You’ve heard those conversations where vets pontificate about the injustice of their lot in life and their poor career choices. We love to share stories about old acquaintances who are invariably less talented and not nearly as smart as us (we’re vets after all – the cream of the intellectual cream…), yet they have magical careers where they do almost nothing all day and get paid squillions and have 3 month holidays every year that they spend frolicking on their yachts, while we express anal glands for 27 hours a day and get paid less than the pot plants in the reception area at the dentist’s office…
Well, I call b.s. Have you ever listened to a group of people from other professions complain about their jobs, especially when they’ve had a few drinks? The bitching! When was the last time you asked someone about the details of their job? About what they do on a day to day basis, about the politics, the paperwork, the bureaucracy – all the dirty nitty-gritty? But I bet many people have asked you about your job, because guess what – it’s friggin interesting! People love hearing about we do, while poor Kevin from accounts probably never even has the chance to complain about his job because no one ever asks…There are those individuals who genuinely appear to have shimmering careers that they truly seem to love, but to me, the vast majority of other people’s jobs seem to fall somewhere on a spectrum between soul-crushing boredom and high stakes ulcer-causing relationship busting stress.
Yes, our job has some very real challenges, but so does any career. What we tend to ignore are all the great things about a career in veterinary science. Variety, autonomy, never-ending opportunities for continued learning and acquisition of new skills, the potential for leadership positions, for business ownership. We can travel with our degree, we can work full time, part-time, night time. We can choose to be generalists or we can push ourselves into challenging specialties, or take a left turn into a completely different pathway, like teaching, industry or government. We get to do a job that people swoon over on the media.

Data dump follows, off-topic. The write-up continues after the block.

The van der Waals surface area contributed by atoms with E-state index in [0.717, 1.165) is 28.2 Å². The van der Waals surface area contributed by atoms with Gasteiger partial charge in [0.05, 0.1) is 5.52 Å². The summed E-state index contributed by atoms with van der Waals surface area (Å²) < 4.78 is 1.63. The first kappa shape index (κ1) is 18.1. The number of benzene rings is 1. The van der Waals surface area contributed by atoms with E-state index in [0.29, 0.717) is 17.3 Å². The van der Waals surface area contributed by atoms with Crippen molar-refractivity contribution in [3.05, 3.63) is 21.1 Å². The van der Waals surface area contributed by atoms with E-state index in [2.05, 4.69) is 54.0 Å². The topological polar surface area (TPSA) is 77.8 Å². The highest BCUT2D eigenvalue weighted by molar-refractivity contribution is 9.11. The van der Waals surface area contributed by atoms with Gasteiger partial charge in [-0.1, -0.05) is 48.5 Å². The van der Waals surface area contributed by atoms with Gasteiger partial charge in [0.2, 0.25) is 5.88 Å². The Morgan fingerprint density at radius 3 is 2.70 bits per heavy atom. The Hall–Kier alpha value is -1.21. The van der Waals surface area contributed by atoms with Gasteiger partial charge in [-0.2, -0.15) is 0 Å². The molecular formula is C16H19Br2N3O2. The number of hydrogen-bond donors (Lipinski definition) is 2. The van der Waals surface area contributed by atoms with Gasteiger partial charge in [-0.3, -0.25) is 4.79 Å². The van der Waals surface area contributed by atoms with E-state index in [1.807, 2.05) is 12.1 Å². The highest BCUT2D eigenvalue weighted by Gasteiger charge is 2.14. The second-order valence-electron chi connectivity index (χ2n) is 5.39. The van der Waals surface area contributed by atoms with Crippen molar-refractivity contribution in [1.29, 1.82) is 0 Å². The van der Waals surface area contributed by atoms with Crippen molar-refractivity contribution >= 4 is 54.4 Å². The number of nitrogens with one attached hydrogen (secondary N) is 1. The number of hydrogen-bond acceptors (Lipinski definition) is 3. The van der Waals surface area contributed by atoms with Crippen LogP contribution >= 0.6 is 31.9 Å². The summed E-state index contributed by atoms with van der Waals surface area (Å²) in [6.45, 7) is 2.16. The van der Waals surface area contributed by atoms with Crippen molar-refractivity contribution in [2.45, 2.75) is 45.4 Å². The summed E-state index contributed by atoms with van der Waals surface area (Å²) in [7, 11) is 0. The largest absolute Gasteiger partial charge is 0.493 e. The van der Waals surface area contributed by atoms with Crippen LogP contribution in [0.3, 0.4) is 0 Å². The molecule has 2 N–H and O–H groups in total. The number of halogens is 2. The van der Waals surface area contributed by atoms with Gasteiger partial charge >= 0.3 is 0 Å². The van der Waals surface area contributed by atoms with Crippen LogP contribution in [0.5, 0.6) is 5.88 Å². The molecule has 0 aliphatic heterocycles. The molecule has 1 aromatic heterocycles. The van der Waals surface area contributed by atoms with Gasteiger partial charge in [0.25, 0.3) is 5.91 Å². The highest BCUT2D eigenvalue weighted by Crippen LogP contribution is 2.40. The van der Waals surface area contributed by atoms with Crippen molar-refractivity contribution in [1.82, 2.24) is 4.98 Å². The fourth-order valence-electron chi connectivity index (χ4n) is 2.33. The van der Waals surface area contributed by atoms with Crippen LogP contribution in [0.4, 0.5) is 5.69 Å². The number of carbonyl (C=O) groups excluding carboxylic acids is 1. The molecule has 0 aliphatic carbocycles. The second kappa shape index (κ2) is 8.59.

Do you have any idea how many people would give anything to have a veterinary degree? To have the privilege of actually getting paid to work with animals. True, they probably don’t fully understand what it actually involves to work with animals, but the reality is that we DO get to do the thing that many of us dreamed of doing as youngsters. How many other careers can put all of that on their CV?
I’m all for striving to improve the profession and making it an even better career to be in, but sometimes we need to just get over ourselves a little bit and see the gift that we have under our noses. Yes, sometimes it’s hard being a vet. Sometimes work is hard. This is not a unique feature of our profession. And if your career really isn’t going the way you want it to, then maybe you need to re-evaluate how you’ve utilised your veterinary degree so far, rather than the fact that you to chose to have one to begin with.
“But the pay is so bad”, I hear you say Well, we’ll talk about that next time.
Been a vet for 31 years in small animal practice. While the author makes some good points he does not really compare ‘apples with apples’. Most vets compare themselves to other medical professions like human medicine and dentistry where the academic achievements are similar and even the type of work and hours. However, there is an obvious salary disparity especially with experience and specialisms. No mention of the higher levels of mental illness in the veterinary profession compared to others.
Hi Sanjay, thanks for taking the time to read and to reply. I totally agree with the comment about salary discrepancy, and I feel that this plays a big role in the high prevalence of dissatisfaction in our profession. While money doesn’t fix everything it certainly does help to feel valued! The point of this post was simply that we shouldn’t keep telling ourselves that being a vet is much harder than other jobs, including the other medical professions. Not implying that veterinary science is without problems, only that we won’t solve those problems if we keep banging our heads against certain unhelpful beliefs.
All the best.